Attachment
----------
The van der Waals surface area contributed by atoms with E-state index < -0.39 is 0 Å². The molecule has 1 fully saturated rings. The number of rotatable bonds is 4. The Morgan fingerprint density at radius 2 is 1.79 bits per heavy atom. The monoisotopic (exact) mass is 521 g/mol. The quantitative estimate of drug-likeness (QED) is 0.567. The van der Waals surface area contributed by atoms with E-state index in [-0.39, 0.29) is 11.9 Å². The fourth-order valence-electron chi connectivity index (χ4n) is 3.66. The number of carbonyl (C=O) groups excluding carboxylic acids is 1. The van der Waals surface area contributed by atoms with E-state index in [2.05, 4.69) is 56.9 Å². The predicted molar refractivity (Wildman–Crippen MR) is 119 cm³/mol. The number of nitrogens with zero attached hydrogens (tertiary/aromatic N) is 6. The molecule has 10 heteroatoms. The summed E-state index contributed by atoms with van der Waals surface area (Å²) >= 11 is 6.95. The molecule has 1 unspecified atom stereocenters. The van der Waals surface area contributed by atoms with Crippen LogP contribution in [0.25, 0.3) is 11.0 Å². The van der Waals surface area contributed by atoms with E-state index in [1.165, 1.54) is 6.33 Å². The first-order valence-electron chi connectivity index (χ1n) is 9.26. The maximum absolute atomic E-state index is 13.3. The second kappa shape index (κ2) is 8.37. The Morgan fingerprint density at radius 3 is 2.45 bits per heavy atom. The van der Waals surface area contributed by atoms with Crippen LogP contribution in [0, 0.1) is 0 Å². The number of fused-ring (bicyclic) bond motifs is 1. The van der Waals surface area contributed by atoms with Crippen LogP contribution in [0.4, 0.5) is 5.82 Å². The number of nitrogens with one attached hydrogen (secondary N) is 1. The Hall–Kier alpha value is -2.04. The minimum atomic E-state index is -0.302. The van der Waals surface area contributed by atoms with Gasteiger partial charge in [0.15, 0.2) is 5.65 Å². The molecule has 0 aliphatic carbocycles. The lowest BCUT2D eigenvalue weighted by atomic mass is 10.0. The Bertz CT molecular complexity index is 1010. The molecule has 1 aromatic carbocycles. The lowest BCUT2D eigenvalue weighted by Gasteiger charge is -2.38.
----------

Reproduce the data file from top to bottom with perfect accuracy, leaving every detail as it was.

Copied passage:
The van der Waals surface area contributed by atoms with E-state index < -0.39 is 0 Å². The molecule has 1 fully saturated rings. The number of rotatable bonds is 4. The Morgan fingerprint density at radius 2 is 1.79 bits per heavy atom. The monoisotopic (exact) mass is 521 g/mol. The quantitative estimate of drug-likeness (QED) is 0.567. The van der Waals surface area contributed by atoms with E-state index in [-0.39, 0.29) is 11.9 Å². The fourth-order valence-electron chi connectivity index (χ4n) is 3.66. The number of carbonyl (C=O) groups excluding carboxylic acids is 1. The van der Waals surface area contributed by atoms with E-state index in [2.05, 4.69) is 56.9 Å². The predicted molar refractivity (Wildman–Crippen MR) is 119 cm³/mol. The number of nitrogens with zero attached hydrogens (tertiary/aromatic N) is 6. The molecule has 10 heteroatoms. The summed E-state index contributed by atoms with van der Waals surface area (Å²) >= 11 is 6.95. The molecule has 1 unspecified atom stereocenters. The van der Waals surface area contributed by atoms with Crippen LogP contribution in [0.25, 0.3) is 11.0 Å². The van der Waals surface area contributed by atoms with E-state index in [1.165, 1.54) is 6.33 Å². The first-order valence-electron chi connectivity index (χ1n) is 9.26. The maximum absolute atomic E-state index is 13.3. The second kappa shape index (κ2) is 8.37. The Morgan fingerprint density at radius 3 is 2.45 bits per heavy atom. The van der Waals surface area contributed by atoms with Crippen LogP contribution in [0, 0.1) is 0 Å². The number of fused-ring (bicyclic) bond motifs is 1. The van der Waals surface area contributed by atoms with Crippen LogP contribution in [0.4, 0.5) is 5.82 Å². The number of nitrogens with one attached hydrogen (secondary N) is 1. The Hall–Kier alpha value is -2.04. The minimum atomic E-state index is -0.302. The van der Waals surface area contributed by atoms with Gasteiger partial charge in [0.15, 0.2) is 5.65 Å². The molecule has 0 aliphatic carbocycles. The lowest BCUT2D eigenvalue weighted by atomic mass is 10.0. The Bertz CT molecular complexity index is 1010. The molecule has 1 aromatic carbocycles. The lowest BCUT2D eigenvalue weighted by Gasteiger charge is -2.38.